This chapter focuses on the French political space over the last fifteen years as defined by the socio-demographic and attitudinal profiles of the voters. It draws upon the findings from the two major studies of French voters in the last ten years, namely L'électeur français en questions and L'électeur a ses raisons. The tripartition argument implies that the extreme right possesses a basis for long-term stable identification. In other words, the social and ideological characteristics of its electorate should be quite distinct from the two traditional political blocs. The chapter also focuses on the hypothesis of mass ideological convergence in the left bloc prior to the gauche plurielle incumbency. The chapter describes two principal partisan developments of 1988, the growth and implantation of the Front National (FN) and the establishment of the gauche plurielle governing coalition to assess the extent to which change took place during this period.
This introduction presents an overview of the key concepts discussed in the subsequent chapters of this book. The book attempts to convey the different sociological contexts for how contemporary anarchist theory and practice is to be understood. It concentrates on the issue of broadening the parameters of how anarchist theory and practice is conceptualised. The question of individual liberty and collective needs raises an equally important anarchist principle: equating the means of an action with its ends. The book compares the major philosophical differences and strategies between the classical period and the contemporary anti-capitalist movements. It assesses the viability of libertarian education, a century on from the life and work of Spanish writer and activist Francisco Ferrer and finds considerable evidence for the endurance of these ideals.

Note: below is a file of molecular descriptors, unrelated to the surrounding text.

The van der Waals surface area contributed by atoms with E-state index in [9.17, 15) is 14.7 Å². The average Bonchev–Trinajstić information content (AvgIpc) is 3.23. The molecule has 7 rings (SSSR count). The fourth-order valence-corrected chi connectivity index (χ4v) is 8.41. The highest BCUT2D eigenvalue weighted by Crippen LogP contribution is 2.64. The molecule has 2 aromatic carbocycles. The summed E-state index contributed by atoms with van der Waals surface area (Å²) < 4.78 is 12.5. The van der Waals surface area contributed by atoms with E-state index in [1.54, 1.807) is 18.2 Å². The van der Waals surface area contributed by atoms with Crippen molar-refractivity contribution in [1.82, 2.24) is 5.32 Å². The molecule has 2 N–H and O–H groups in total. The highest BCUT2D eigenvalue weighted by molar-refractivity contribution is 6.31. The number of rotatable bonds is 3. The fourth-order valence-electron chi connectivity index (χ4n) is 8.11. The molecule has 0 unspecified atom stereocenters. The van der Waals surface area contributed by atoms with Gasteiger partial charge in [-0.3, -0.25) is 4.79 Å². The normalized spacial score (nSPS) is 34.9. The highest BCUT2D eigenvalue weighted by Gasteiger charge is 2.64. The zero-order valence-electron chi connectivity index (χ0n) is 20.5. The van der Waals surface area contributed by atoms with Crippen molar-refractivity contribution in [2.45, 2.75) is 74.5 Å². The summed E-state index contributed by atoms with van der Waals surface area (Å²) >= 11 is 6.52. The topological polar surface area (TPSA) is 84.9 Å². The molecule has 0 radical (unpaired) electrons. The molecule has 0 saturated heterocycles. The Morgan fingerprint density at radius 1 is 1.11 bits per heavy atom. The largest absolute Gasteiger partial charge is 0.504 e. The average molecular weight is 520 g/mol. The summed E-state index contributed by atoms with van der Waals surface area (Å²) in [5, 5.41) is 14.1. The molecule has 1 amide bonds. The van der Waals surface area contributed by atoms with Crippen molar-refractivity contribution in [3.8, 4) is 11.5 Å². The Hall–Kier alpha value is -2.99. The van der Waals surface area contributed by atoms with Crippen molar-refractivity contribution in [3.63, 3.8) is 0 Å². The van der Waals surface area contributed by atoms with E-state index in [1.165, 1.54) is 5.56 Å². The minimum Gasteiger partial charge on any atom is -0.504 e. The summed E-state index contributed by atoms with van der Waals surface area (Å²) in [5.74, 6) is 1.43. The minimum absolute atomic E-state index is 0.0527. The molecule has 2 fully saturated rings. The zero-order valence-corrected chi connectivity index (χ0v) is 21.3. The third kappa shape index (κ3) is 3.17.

This chapter illustrates the importance of broadening the understanding of social anarchism. Social anarchism has shifted its ground as it has embraced some elements of poststructuralist philosophy. This shift in territory from social to poststructuralist anarchism is most noticeable and particularly important at two levels of theory. The first, and the one that underscores the others, is the poststructuralist denunciation of foundationalist discourses or narratives. The second shift in theoretical territory is less pronounced but nonetheless real. The chapter suggests that, when situated alongside the practices of new social movements associated with the anticapitalist protests, the poststructuralist perspective affords insight into how new modes of anarchist practice are emerging. It also highlights how anarchist theory and practice is evolving into something distinct and is, at the same time, nurturing contemporary modes of resistance against traditional social, political and economic forms of oppression.